Grantee Profiles



Deb Hauser of Advocates for Youth
  Deb Hauser has been with Advocates for Youth for 25 years, first as Director of the Support Center for School-based Health Care, then as Executive Vice President. In January 2012, Deb became the organization’s fourth President and Executive Director, representing Advocates with the media, funders and colleague organizations and speaking nationally and internationally about young people’s rights to honest sexual health information, confidential sexual health services and equitable social and economic opportunities. She has been at the center of numerous in the field of adolescent sexual health, including: co-founding the Future of Sex Education-an initiative producing the first-ever National Sexuality Education Standards; designing an innovative HIV/AIDS prevention and testing-to-treatment program on Historically Black Colleges and Universities; expanding the Great American Condom Campaign into a ground-breaking effort to normalize condom use on more than 1,000 college campuses across the U.S.; and helping to build the infrastructure of the LGBT youth movement in the Global South. Deb is committed to a cascading style of leadership that promotes youth activists as change agents and leaders in the field.

WestWind Foundation:  Deb, you have been very involved in Women’s Reproductive Health and Rights organizations over the past 25 years. Why is it personally important to you?
Debra Hauser: I believe that sexuality is a healthy, normal part of being human. Youth sexual development is a natural and important task of adolescence. But our society often sees sexuality as something outside of our selves, something negative that needs to be controlled or conquered. This attitude contributes to policies and programs that treat young people, and even at times, grown adults—especially women—as if we have no power over our decisions and actions– that we have no agency. All people deserve honest sexual health information and access to confidential and affordable sexual health services. They also have the right to a level playing field. Sexual health is inextricably linked with economic, educational and social opportunity. Racism, homophobia, transphobia, misogyny, ageism, etc. contribute to sexual health disparities. As such, Advocates is dedicated to centering the voices, rights, and needs of those most marginalized—particularly youth of color, immigrant youth, LGBT youth and youth living in poverty.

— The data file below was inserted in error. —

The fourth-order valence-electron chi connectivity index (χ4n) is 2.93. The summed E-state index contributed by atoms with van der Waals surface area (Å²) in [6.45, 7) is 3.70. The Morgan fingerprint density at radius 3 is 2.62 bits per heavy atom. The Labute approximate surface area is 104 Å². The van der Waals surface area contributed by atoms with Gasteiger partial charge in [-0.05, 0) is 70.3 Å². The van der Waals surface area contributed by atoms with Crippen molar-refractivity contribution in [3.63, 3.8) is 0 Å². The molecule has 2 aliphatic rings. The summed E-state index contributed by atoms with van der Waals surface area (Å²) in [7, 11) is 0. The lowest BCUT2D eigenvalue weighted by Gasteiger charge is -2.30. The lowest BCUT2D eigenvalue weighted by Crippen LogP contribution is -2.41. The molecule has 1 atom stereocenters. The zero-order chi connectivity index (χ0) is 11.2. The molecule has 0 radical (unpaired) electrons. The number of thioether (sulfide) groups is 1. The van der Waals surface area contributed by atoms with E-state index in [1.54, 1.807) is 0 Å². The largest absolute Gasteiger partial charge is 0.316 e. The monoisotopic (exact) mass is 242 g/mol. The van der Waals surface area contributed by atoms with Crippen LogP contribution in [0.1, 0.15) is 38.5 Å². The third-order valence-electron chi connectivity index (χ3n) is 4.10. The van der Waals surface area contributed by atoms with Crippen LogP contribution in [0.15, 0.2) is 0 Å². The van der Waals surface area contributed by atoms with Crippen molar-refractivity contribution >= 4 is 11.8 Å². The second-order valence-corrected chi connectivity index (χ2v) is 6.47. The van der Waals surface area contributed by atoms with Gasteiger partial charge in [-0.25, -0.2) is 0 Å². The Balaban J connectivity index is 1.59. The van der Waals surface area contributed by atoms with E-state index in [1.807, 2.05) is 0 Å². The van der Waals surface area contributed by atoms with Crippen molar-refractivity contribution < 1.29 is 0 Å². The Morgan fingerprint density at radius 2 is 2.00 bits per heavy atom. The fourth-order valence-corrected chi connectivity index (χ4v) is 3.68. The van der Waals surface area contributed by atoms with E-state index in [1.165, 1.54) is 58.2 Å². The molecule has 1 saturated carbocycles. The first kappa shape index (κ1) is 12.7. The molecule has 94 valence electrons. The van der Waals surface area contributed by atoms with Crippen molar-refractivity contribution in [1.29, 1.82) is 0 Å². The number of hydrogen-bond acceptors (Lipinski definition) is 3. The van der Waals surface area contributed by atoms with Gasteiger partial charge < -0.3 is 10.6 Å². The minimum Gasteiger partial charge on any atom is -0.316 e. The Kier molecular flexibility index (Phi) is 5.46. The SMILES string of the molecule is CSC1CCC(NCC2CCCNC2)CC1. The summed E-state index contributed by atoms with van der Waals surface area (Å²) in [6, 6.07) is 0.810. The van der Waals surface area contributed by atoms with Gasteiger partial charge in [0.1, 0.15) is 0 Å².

WWF: Advocates for Youth (Advocates) is part of the collaboration creating AMAZE along with Answer and Youth Tech Health, why is this an important resource to your organization?
DH:   Advocates has at its core the belief that young people have the right to honest, age appropriate, culturally reflective and LGBT-inclusive sex education.   AMAZE is a wonderful resource for providing this type of sex education to young people directly. But it is also designed to be used by parents and teachers. We know that parents and educators are essential in helping young people feel connected to family and school and in empowering youth to make good decisions. For these reasons, our collaboration on AMAZE is a pure joy! What more can anyone ask for—to work with good people and do important work!

WWF: AMAZE is focusing on reaching very young adolescents.  Why do you think this is an important demographic for this resource?